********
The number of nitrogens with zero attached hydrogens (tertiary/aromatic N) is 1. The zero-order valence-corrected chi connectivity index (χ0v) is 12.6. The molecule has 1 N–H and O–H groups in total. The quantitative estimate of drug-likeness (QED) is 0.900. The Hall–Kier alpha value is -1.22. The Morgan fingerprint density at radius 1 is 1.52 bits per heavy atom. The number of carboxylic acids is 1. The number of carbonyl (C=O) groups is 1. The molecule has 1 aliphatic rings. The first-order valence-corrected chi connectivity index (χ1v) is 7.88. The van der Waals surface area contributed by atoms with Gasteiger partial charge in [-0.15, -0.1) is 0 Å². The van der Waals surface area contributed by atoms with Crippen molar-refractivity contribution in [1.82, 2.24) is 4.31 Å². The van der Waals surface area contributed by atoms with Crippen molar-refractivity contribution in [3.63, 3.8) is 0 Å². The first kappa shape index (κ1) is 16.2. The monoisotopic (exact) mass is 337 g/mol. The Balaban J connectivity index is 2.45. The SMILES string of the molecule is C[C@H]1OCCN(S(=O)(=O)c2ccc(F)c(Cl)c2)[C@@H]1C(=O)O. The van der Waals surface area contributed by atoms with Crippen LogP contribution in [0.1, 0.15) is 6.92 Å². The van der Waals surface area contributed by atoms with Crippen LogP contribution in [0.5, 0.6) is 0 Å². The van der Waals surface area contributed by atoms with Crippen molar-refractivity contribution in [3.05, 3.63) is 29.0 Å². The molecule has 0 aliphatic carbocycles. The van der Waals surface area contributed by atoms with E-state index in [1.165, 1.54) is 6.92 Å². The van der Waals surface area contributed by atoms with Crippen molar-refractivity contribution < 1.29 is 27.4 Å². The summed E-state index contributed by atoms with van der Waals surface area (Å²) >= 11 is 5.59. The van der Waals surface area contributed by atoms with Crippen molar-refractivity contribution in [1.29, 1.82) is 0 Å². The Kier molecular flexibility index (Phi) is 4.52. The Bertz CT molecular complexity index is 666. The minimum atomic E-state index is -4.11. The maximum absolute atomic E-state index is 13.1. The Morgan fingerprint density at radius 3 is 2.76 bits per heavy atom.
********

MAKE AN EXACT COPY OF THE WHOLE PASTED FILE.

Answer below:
The number of nitrogens with zero attached hydrogens (tertiary/aromatic N) is 1. The zero-order valence-corrected chi connectivity index (χ0v) is 12.6. The molecule has 1 N–H and O–H groups in total. The quantitative estimate of drug-likeness (QED) is 0.900. The Hall–Kier alpha value is -1.22. The Morgan fingerprint density at radius 1 is 1.52 bits per heavy atom. The number of carboxylic acids is 1. The number of carbonyl (C=O) groups is 1. The molecule has 1 aliphatic rings. The first-order valence-corrected chi connectivity index (χ1v) is 7.88. The van der Waals surface area contributed by atoms with Gasteiger partial charge in [-0.15, -0.1) is 0 Å². The van der Waals surface area contributed by atoms with Crippen molar-refractivity contribution in [1.82, 2.24) is 4.31 Å². The van der Waals surface area contributed by atoms with Crippen molar-refractivity contribution in [3.63, 3.8) is 0 Å². The first kappa shape index (κ1) is 16.2. The monoisotopic (exact) mass is 337 g/mol. The Balaban J connectivity index is 2.45. The SMILES string of the molecule is C[C@H]1OCCN(S(=O)(=O)c2ccc(F)c(Cl)c2)[C@@H]1C(=O)O. The van der Waals surface area contributed by atoms with Crippen LogP contribution in [0.1, 0.15) is 6.92 Å². The van der Waals surface area contributed by atoms with Crippen LogP contribution in [0.5, 0.6) is 0 Å². The van der Waals surface area contributed by atoms with Crippen molar-refractivity contribution in [3.05, 3.63) is 29.0 Å². The molecule has 0 aliphatic carbocycles. The van der Waals surface area contributed by atoms with E-state index in [1.165, 1.54) is 6.92 Å². The van der Waals surface area contributed by atoms with Crippen molar-refractivity contribution < 1.29 is 27.4 Å². The summed E-state index contributed by atoms with van der Waals surface area (Å²) >= 11 is 5.59. The van der Waals surface area contributed by atoms with Crippen molar-refractivity contribution in [1.29, 1.82) is 0 Å². The Kier molecular flexibility index (Phi) is 4.52. The Bertz CT molecular complexity index is 666. The minimum atomic E-state index is -4.11. The maximum absolute atomic E-state index is 13.1. The Morgan fingerprint density at radius 3 is 2.76 bits per heavy atom.